THE HAGUE - GroenLinks and PvdA want to increase the minimum wage and the related benefits by an additional 6.5 percent. That should compensate low-income people for all the price increases since January 2020. The left-wing parties want to collect the billions needed for this measure from companies that make “exorbitant profits” and from shareholders.
The parties will present their proposal on the same day that several large companies will explain to parliament why their wages are rising less quickly than profits and shareholder payouts. Ahold Dehlaize, Heineken, and KPN, among others, have been invited to this round table discussion, as have employers’ organization VNO-NCW and the trade unions FNV and CNV.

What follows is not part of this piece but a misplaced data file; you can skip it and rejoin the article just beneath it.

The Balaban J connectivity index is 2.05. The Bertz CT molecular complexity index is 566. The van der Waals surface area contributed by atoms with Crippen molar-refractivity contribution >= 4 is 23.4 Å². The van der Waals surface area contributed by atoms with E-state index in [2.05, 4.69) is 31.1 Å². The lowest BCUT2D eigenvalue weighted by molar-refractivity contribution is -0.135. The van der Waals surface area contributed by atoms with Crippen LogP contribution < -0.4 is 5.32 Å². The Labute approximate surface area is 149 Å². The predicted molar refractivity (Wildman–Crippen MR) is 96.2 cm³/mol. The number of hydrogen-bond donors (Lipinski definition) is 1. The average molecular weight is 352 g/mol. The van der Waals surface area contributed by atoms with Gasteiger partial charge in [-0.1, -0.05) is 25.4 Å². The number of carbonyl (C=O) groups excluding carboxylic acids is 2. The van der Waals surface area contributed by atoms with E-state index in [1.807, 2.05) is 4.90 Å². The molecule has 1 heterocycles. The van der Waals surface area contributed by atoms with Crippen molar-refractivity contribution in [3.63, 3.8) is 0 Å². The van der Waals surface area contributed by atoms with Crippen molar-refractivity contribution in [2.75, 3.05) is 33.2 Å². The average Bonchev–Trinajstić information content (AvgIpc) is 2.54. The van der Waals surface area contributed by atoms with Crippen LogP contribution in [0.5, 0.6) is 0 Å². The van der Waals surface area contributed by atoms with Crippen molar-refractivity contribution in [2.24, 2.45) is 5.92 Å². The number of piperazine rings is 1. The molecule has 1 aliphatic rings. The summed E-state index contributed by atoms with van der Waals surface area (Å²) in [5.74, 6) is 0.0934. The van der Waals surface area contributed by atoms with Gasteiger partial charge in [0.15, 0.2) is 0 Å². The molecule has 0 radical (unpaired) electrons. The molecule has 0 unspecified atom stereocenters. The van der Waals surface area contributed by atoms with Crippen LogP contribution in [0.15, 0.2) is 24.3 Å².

The left-wing opposition parties believe the Cabinet is doing too little against “grabflation.” They point to research by Rabobank that showed that the prices paid by consumers in the store had risen faster than companies’ purchase prices. As a result, some companies make more profit. They often use it to reward shareholders, for example, by buying back their own shares.
“The Cabinet promised to halve poverty, but what is happening? Hundreds of thousands more people in poverty, while companies are making record profit after record profit,” said GroenLinks leader Jesse Klaver.
According to PvdA leader Attje Kuiken, the Cabinet is afraid to tackle companies. “With this proposal, we move the money from the shareholder to the stock filler.”
The parties propose to levy a once-off tax of 50 percent next year on excessive profits from 10 million euros, good for 4 billion euros in extra income. A permanent increase in the top corporate income tax rate, from 25.8 to 30 percent, should yield an additional 3.7 billion euros on a structural basis. A tax on share buybacks should raise another 400 million euros.